By Jim Straub, Legislative Director – Oregon Rental Housing Association
The 2019 Legislative session started on January 22nd. So far over 1,400 bills have been introduced, and we expect at least that many more to come to light in the next few weeks. Twenty one bills deal directly with our industry. Each one of ORHA’s local affiliates has designated a legislative liaison that will be helping track these bills, and provide feedback to me on how ORHA should respond as a group.
As most of you know, in 2017 we successfully defeated an egregious tenant advocate bill, HB 2004, by the narrowest of margins. That bill would have removed many of the things we landlords hold most dear. That narrow margin was a single vote in the Senate from longtime supporter and fellow landlord, Senator Rod Monroe. He was an incumbent and was defeated in his re-election campaign by fellow democrat Shemia Fagan, who ran on a platform of housing, and identified herself as a tenant advocate. This, coupled with losing another key senate seat in Ashland, has sent shockwaves throughout the landlord industry. Some of us thought all might be lost. Democrats held a super majority, and the expectations of tenant advocates grew immensely.
First, let’s start with what the tenant advocate groups wanted in a housing bill this year:
- Rent control: They wanted all future rent increases to be limited to a maximum of around 2% per year.
- Elimination of all No Cause Notices.
- Vacancy Control: This means even if a tenant moved out, you could not increase the rent more than the 2% per year.
- Relocation costs of up to $5,000 paid by landlord to tenant, before the tenant even moves out.
- Elimination of Leases. Tenants would be able to leave whenever they choose, but if a landlord asks a tenant to leave, they would be responsible for the relocation expense.
These are just a few, but they would have had a devastating impact to Oregon landlords.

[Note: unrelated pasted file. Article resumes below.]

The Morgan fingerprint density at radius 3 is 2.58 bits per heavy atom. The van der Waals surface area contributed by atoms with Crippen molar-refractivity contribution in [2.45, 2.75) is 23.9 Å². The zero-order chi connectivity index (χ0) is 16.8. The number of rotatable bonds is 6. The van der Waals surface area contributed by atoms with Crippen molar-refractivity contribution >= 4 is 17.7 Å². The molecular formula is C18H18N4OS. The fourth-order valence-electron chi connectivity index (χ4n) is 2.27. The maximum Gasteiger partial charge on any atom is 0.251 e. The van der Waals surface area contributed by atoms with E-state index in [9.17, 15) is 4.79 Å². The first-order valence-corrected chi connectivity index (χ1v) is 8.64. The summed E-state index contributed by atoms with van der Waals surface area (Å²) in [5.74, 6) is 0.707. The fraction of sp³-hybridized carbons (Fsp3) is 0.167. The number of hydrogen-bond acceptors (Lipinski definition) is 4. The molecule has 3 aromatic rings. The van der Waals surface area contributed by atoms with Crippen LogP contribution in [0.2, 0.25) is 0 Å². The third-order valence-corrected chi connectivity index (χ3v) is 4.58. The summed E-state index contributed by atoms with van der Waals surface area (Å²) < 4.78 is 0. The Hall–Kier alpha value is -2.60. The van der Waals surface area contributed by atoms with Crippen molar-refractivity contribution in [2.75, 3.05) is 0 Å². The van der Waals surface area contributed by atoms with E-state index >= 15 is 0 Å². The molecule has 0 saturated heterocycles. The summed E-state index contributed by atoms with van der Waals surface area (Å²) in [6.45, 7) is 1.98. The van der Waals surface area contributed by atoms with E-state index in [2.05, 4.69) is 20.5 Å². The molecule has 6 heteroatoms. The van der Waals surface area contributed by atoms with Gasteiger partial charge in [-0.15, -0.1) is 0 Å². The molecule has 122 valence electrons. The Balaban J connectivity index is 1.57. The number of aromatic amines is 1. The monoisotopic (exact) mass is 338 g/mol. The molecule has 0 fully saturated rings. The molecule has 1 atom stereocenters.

We landlords fully expected a housing bill that was so severe, that many of us would simply exit the industry, and find a different investment vehicle. Thankfully, I think Speaker Kotek and other legislative leaders also realized this might be a possibility, and would serve to further exacerbate the constricted rental housing market. This year, we now have SB 608. There is a lot here for landlords to dislike, but more importantly we should recognize it for what it isn’t, an industry killer. House Speaker Kotek, Senate President Courtney, and Gov. Kate Brown have all voiced their support of this bill, the Gov. referencing it in her State of the State address. The long and the short of it is, it would be an immense uphill battle to stop any tenant advocate bill from passing this session. Below, you will find a brief summary of the 24 page bill. I expect SB 608 to move very fast through the Senate, into the House and then on to Gov. Kate Brown’s desk for signature. There is an emergency clause, which means it will become law upon her signature. Expect that in or around April, maybe sooner. This is a lot to take in, I know. But as you break it down, compare it with what the tenant advocates could have done. All things considered, it could have been a lot worse. I think we can make this work.